With their nodding white blooms and fresh green foliage, snowdrops herald the end of winter. Planted en masse, they light up the late winter and spring garden, and look lovely with other late winter blooms such as pink and white Cyclamen coum and yellow aconites. Up close, they have a subtle honey scent.


There are several species and many hundreds of cultivars of snowdrops. You can tell them apart by the green (or sometimes yellow) markings on the inner petals. Occasionally the outer petals are also tipped with colour. There are both single and double varieties.

Many types are rare or scarce, and demand high prices per bulb – in 2022, a single snowdrop bulb sold for £1,850. However you can create a wonderful display with the more widely available, affordable types that are widely available at nurseries and garden centres.

Snowdrops are perennial, so will flower year after year. Once established, they are low maintenance and mostly trouble free. However, they need the right growing conditions to thrive.

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How to grow snowdrops

Galanthus elwesii ‘Godfrey Owen’
Galanthus elwesii ‘Godfrey Owen’ © Jason Ingram

When to plant snowdrops

Dry snowdrop bulbs should be planted in autumn, at the same time as other spring bulbs such as narcissi (daffodils).

You can also plant container-grown snowdrops (often sold in flower at the garden centre) in late winter.

Snowdrops are best planted ‘in the green’. This means they are dug up while still in growth, in late spring, as the leaves are about to die back. Snowdrops in the green are usually sold online or by mail order, and should be planted as soon as they arrive so that they don’t dry out.

Galanthus 'Golden Fleece'. Photograph Jason Ingram
© Jason Ingram

When do snowdrops flower?

Most snowdrops flower in late winter and early spring. However some types, such as Galanthus reginae-olgae subsp. reginae-olgae, flower in autumn.

Where to plant snowdrops

The Ditch at East Lambrook Manor, carpeted with snowdrops
The Ditch at East Lambrook Manor, carpeted with snowdrops © Jason Ingram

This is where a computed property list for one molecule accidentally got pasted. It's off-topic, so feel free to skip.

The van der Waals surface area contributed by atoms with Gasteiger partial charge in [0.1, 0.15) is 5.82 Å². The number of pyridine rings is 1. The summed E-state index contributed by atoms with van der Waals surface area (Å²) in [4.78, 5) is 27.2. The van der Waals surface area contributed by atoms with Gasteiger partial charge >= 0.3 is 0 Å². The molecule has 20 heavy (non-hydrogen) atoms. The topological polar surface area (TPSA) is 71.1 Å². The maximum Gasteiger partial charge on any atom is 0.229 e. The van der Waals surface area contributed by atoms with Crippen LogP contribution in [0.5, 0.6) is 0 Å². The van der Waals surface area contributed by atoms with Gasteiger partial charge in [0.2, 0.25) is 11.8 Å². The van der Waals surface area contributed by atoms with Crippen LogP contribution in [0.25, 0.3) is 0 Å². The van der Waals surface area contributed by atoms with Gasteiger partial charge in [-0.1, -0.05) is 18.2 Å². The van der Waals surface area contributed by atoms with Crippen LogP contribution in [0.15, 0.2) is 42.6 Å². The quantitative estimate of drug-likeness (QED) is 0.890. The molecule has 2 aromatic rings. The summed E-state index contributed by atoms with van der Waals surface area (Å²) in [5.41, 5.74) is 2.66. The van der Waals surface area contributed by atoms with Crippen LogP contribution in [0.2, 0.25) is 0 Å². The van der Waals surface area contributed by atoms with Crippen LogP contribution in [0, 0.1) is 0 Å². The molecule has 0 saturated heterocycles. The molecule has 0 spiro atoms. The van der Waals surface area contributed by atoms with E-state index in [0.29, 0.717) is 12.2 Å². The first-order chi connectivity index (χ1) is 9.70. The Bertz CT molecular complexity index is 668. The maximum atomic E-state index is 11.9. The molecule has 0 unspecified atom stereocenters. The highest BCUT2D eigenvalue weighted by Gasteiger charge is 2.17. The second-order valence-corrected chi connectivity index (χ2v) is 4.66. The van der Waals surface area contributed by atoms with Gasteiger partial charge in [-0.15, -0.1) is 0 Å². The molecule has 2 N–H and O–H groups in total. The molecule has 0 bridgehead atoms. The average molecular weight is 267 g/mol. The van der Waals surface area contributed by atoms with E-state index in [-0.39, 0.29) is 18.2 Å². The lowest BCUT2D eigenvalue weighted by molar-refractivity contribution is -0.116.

Plant snowdrops in moist but well-drained soil that does not dry out in summer – a position in part shade is ideal, as they will receive some sunlight and rain in spring but have cover in the summer. A spot under the canopy of a deciduous tree is perfect.

Snowdrops look fantastic in large drifts and naturalise well. To enjoy their blooms, intricate markings and scent up close, you could try planting them on a bank, or in pots on a plant stand.

How to plant snowdrops

Planting snowdrops in the green
Planting snowdrops in the green © Jason Ingram

Snowdrops are available as dry bulbs, container grown plants in pots, or plants 'in the green'.

Plant dry bulbs in autumn, 10cm deep, with the pointed end of the bulb facing up. Use a trowel, or a specialist bulb planter.

Plant snowdrops in the green to the same depth as they were growing before – you should be able to see where the stem turns from green to white. Space plants at least 10cm (4in) apart.

How to propagate snowdrops

Transplanting snowdrops
Transplanting snowdrops © Jason Ingram

To increase your number of plants for an impressive display, lift clumps of snowdrops just after flowering, and before the foliage turns yellow. Divide the clumps into smaller groups and replant them straightaway at the same depth, further apart.

For snowdrop types that set seed, you can harvest the fresh green seed as it ripens and sow into pots of compost. They may not come true from seed.

You can also propagate snowdrops by chipping and scaling the bulbs, but these are specialist techniques. If you fancy having a go, read our our guide to propagating snowdrops.

How to care for snowdrops

Once established, snowdrops need little care.

After flowering, allow the foliage to die back on its own.

Snowdrops grown in containers need to be repotted into fresh compost every year when dormant, in late spring or summer.

Plants in containers also must be watered to stay moist throughout the year.

Snowdrop problems

Failure to flower

Often snowdrops will fail or not come back after one season because they have dried out. Be sure to plant them in a spot in your garden that does not dry out in summer – under a deciduous tree is ideal.

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Short blooming time

Snowdrops flower for longer in cool, overcast conditions, and will go over faster in bright, warm weather.

Narcissus bulb fly

The narcissus bulb fly affects narcissi, as its name suggests, but also other bulbs including snowdrops. Telltale signs include lack of leaves, and wispy or yellow and distorted leaves and a hollow, pulpy bulb. Dig up the infected bulbs and burn or bin them. Always buy bulbs from a reputable bulb supplier.


Squirrels are attracted to dry bulbs planted in autumn. You could try covering the area with chicken wire, and planting them deeply will make them less likely to be uncovered.


Grey mould

In very wet and poorly drained soil, snowdrop bulbs can be affected by grey mould. In this case, they should be discarded to prevent it spreading.


Stephanie Mahon, Editor of Gardens Illustrated
Stephanie MahonEditor, Gardens Illustrated

Stephanie Mahon is an editor and writer on garden and landscape design. Twice winner of the Garden Media Guild Journalist of the Year Award, she is presently writing a book on wild gardens.